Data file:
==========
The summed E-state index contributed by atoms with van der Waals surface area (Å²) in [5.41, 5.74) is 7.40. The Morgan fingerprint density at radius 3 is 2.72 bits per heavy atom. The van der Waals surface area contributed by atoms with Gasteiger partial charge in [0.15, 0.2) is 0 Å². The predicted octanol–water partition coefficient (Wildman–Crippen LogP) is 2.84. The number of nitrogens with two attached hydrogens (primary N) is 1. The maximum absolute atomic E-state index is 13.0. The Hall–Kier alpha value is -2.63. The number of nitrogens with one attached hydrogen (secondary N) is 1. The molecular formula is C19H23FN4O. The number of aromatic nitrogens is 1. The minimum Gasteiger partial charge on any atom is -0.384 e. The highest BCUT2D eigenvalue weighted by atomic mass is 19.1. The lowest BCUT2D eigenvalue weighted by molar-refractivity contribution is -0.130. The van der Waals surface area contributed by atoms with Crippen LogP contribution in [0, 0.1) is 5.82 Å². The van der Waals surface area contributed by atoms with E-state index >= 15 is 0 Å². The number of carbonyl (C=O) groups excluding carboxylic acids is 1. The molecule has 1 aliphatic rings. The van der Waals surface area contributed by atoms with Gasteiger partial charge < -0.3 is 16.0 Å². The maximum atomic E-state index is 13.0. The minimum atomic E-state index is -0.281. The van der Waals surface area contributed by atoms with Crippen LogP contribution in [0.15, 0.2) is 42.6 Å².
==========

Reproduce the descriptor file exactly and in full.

The summed E-state index contributed by atoms with van der Waals surface area (Å²) in [5.41, 5.74) is 7.40. The Morgan fingerprint density at radius 3 is 2.72 bits per heavy atom. The van der Waals surface area contributed by atoms with Gasteiger partial charge in [0.15, 0.2) is 0 Å². The predicted octanol–water partition coefficient (Wildman–Crippen LogP) is 2.84. The number of nitrogens with two attached hydrogens (primary N) is 1. The maximum absolute atomic E-state index is 13.0. The Hall–Kier alpha value is -2.63. The number of nitrogens with one attached hydrogen (secondary N) is 1. The molecular formula is C19H23FN4O. The number of aromatic nitrogens is 1. The minimum Gasteiger partial charge on any atom is -0.384 e. The highest BCUT2D eigenvalue weighted by atomic mass is 19.1. The lowest BCUT2D eigenvalue weighted by molar-refractivity contribution is -0.130. The van der Waals surface area contributed by atoms with Crippen LogP contribution in [0, 0.1) is 5.82 Å². The van der Waals surface area contributed by atoms with E-state index >= 15 is 0 Å². The number of carbonyl (C=O) groups excluding carboxylic acids is 1. The molecule has 1 aliphatic rings. The van der Waals surface area contributed by atoms with Gasteiger partial charge < -0.3 is 16.0 Å². The maximum atomic E-state index is 13.0. The minimum atomic E-state index is -0.281. The van der Waals surface area contributed by atoms with Crippen LogP contribution in [0.15, 0.2) is 42.6 Å².